Continue reading "A Trillion Dollar Coin"...
April 12, 2013
It would be stupid for China and Japan to again go to war. Stupid, but not impossible. Both claim a small set of islets in the East China Sea — about seven square kilometers of rock — called the Diaoyu by China and the Senkaku by Japan. Recently Japan, which has possession, fiddled with the islets' unresolved status, thereby angering China. While China wants to negotiate Japan innocently says that there is no dispute and nothing to talk about. Absent any diplomatic partner China is aggressively deploying military assets in local waters. Worse, both Tokyo and Washington (notwithstanding Washington's simultaneous, quite contradictory claim that the U.S. is neutral), say the "Senkaku" are covered by a US-Japan security treaty. That puts the U.S. on the hook if there were a military clash. Last October Secretary Clinton's State Department was sufficiently anxious about the possibilities that it sent a high level group to the region to bring order. With no luck. To get a sense of the stakes involved I turned to a British expert, Rod Wye, a 37 year veteran of government service who in his last assignment was head of the Asia Research Group in the Foreign Office, roughly analogous to the top Asia person in State's INR. An extremely judicious, seasoned professional. Total runtime forty two minutes. Lēx tāliōnis.
April 5, 2013
'The internet is anti-democratic.' 'The computer never should have been invented.' 'The solution is for government to subsidize the news.' No, wait, that's all wrong... The fact is, if you want to learn something about the convergence of the media, the internet, and democracy, you should forget the ivory tower and look to a journalist for working insights. Rory O'Connor is an award winning journalist, author and filmmaker who has thought a lot about the meaning of our relatively new, rapidly evolving internet revolution. He believes the internet disrupts old political practices and makes new democratic ones possible. I'm certain he's right (although I still have some trouble imagining all the details). Thanks, Rory! What a nice guy. Total runtime fifty two minutes. Fēlīx quī potuit rērum cognōscere causās.
March 29, 2013
Cyprus really didn't have a choice about acceding to the Troika's demands: the costs of a precipitous, unplanned flight from the Eurozone were too great. Now, having signed up for indefinite indentured servitude, the Cypriots should take advantage of a small amount of breathing room to plan for an orderly exit. If they don't their future is guaranteed to be miserable for as far as the eye can see. As for the Germans, they seem to have forgotten that after World War II they were the beneficiaries of substantial debt forgiveness. Next time they may not be so lucky... Total runtime thirty one minutes. Inest clēmentia fortī.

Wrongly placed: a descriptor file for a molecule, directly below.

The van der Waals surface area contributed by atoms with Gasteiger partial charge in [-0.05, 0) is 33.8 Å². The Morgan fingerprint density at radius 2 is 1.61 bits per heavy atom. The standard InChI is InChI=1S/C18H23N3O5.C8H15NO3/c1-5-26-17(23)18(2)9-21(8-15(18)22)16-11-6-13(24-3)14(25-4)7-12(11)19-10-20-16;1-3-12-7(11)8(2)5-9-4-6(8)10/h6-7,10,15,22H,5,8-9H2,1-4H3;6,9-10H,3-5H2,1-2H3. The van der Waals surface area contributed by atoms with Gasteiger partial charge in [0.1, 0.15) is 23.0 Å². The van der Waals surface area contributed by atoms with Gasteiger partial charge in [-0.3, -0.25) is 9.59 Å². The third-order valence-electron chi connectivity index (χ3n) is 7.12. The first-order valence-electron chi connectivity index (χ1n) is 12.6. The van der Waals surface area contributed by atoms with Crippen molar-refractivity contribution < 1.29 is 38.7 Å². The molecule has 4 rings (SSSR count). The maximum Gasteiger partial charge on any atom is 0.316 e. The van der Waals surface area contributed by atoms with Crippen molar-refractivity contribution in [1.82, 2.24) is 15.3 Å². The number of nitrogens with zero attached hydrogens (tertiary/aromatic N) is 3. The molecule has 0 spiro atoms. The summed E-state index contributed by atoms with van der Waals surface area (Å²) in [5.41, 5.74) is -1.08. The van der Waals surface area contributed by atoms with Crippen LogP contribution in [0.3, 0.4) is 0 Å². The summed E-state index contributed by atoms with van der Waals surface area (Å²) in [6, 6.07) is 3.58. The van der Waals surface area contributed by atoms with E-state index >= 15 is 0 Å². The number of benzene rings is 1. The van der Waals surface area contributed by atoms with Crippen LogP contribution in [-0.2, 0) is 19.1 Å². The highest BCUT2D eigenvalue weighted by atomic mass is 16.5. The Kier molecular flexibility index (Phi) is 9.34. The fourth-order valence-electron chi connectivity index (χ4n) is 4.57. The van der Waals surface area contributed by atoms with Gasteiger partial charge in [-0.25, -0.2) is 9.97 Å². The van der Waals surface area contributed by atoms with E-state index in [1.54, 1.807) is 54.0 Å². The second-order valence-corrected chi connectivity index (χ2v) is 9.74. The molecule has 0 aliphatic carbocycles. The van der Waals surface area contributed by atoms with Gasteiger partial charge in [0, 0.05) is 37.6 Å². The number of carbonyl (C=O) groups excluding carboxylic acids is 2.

March 22, 2013
Nobody has been more correct about Iran than Flynt and Hillary Mann Leverett. Their latest, Going To Tehran (Metropolitan Books, 2013), lays out the logic of successful U.S. engagement. Also the perils of failure. I may be slightly more neutral than the Leveretts as I think that absent a diplomatic breakthrough Iran could out-wait the U.S., thus avoiding a military confrontation, but I may be wrong. In any case, it was a great pleasure to talk with Flynt and I only wish he could become Secretary of State. Total runtime forty eight minutes. Fās est et ab hoste docērī.
March 15, 2013
What we forget about our political history is perhaps a better indicator of who we are, or what we are, than what we remember. In some cases, moreover, forgetting can be catastrophic. The Congo, for example, cannot address its colonial past and consequently — though I admit this is arguable, being somewhat indirect — cannot function as a modern state. To discuss whether the Congo is, in fact, a state and to speculate about remedies for its ersatz sovereignty, I turned to Dr. Théodore Trefon, a real Congo expert, who was very kind to indulge my skeptical point of view. Total runtime fifty one minutes. Dē asinī umbrā disceptāre.
March 8, 2013
Delegates from the Northern and Southern States didn't do any simple deal over slavery in order to devise a Constitution. No: they consciously created a complex, interlocking system of iron-clad guarantees so that within the Union the institution of slavery would exist forever. These men truly intended for slavery to endure beyond the scope of their imaginations. Taking a giant step, they put both North and South on the wrong side of history. To be honest, as Dr. Paul Finkelman suggested recently in the New York Times, the deal wasn't worth having. The North, Dr. Finkelman says, could have been better off on its own. I agree but, be that as it may, there's no doubt the trauma of slavery always has been, and still is, inordinately difficult to overcome. And our trauma is especially troublesome when one wants an accurate assessment of slavery's noxious effects. Why, for instance, does Article Five make amending the Constitution such a quixotic enterprise? Astonishingly, only in the last few decades have historians begun to piece together the real — that is, slave-based — cornerstones of our system of government. We would, I believe, be wise to remain mindful of the Constitution's permanent deficiencies if we wish to heal ourselves. Total runtime forty two minutes. Tantaene animīs caelestibus īrae?